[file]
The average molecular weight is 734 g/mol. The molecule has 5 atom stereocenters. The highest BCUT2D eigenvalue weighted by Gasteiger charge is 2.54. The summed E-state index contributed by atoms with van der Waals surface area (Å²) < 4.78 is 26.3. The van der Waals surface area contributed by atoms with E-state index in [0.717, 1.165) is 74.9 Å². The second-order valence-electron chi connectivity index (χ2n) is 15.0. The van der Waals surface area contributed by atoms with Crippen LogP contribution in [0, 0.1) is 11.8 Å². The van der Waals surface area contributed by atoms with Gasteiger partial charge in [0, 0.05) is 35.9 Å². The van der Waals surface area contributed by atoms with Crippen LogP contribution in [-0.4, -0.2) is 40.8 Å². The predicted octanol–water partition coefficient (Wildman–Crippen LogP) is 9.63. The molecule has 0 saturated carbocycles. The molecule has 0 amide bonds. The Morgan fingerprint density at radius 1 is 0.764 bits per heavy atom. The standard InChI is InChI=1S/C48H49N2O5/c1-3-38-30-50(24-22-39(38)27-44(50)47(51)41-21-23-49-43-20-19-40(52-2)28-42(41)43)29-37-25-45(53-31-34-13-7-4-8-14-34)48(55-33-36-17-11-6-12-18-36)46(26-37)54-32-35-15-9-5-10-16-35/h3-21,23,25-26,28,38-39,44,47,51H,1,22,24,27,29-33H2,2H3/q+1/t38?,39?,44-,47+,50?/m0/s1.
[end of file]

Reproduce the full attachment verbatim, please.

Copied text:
The average molecular weight is 734 g/mol. The molecule has 5 atom stereocenters. The highest BCUT2D eigenvalue weighted by Gasteiger charge is 2.54. The summed E-state index contributed by atoms with van der Waals surface area (Å²) < 4.78 is 26.3. The van der Waals surface area contributed by atoms with E-state index in [0.717, 1.165) is 74.9 Å². The second-order valence-electron chi connectivity index (χ2n) is 15.0. The van der Waals surface area contributed by atoms with Crippen LogP contribution in [0, 0.1) is 11.8 Å². The van der Waals surface area contributed by atoms with Gasteiger partial charge in [0, 0.05) is 35.9 Å². The van der Waals surface area contributed by atoms with Crippen LogP contribution in [-0.4, -0.2) is 40.8 Å². The predicted octanol–water partition coefficient (Wildman–Crippen LogP) is 9.63. The molecule has 0 saturated carbocycles. The molecule has 0 amide bonds. The Morgan fingerprint density at radius 1 is 0.764 bits per heavy atom. The standard InChI is InChI=1S/C48H49N2O5/c1-3-38-30-50(24-22-39(38)27-44(50)47(51)41-21-23-49-43-20-19-40(52-2)28-42(41)43)29-37-25-45(53-31-34-13-7-4-8-14-34)48(55-33-36-17-11-6-12-18-36)46(26-37)54-32-35-15-9-5-10-16-35/h3-21,23,25-26,28,38-39,44,47,51H,1,22,24,27,29-33H2,2H3/q+1/t38?,39?,44-,47+,50?/m0/s1.